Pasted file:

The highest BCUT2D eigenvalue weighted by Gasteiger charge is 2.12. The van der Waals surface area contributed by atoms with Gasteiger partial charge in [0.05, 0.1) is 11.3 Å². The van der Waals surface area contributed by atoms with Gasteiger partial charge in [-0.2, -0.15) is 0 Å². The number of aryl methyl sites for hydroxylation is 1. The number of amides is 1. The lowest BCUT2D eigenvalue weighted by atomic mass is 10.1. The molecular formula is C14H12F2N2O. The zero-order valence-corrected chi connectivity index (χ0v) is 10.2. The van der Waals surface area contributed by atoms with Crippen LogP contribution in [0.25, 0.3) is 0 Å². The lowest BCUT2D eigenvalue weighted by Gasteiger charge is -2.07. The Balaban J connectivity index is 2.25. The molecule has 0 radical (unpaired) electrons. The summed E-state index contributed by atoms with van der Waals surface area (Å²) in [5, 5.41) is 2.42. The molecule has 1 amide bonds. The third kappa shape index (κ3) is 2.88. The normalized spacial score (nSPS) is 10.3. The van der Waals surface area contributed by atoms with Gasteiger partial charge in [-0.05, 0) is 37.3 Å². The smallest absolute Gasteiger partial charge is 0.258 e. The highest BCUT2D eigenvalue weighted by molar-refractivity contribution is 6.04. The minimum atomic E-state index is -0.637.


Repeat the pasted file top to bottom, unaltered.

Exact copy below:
The highest BCUT2D eigenvalue weighted by Gasteiger charge is 2.12. The van der Waals surface area contributed by atoms with Gasteiger partial charge in [0.05, 0.1) is 11.3 Å². The van der Waals surface area contributed by atoms with Gasteiger partial charge in [-0.2, -0.15) is 0 Å². The number of aryl methyl sites for hydroxylation is 1. The number of amides is 1. The lowest BCUT2D eigenvalue weighted by atomic mass is 10.1. The molecular formula is C14H12F2N2O. The zero-order valence-corrected chi connectivity index (χ0v) is 10.2. The van der Waals surface area contributed by atoms with Crippen LogP contribution in [0.25, 0.3) is 0 Å². The lowest BCUT2D eigenvalue weighted by Gasteiger charge is -2.07. The Balaban J connectivity index is 2.25. The molecule has 0 radical (unpaired) electrons. The summed E-state index contributed by atoms with van der Waals surface area (Å²) in [5, 5.41) is 2.42. The molecule has 1 amide bonds. The third kappa shape index (κ3) is 2.88. The normalized spacial score (nSPS) is 10.3. The van der Waals surface area contributed by atoms with Gasteiger partial charge in [-0.05, 0) is 37.3 Å². The smallest absolute Gasteiger partial charge is 0.258 e. The highest BCUT2D eigenvalue weighted by molar-refractivity contribution is 6.04. The minimum atomic E-state index is -0.637.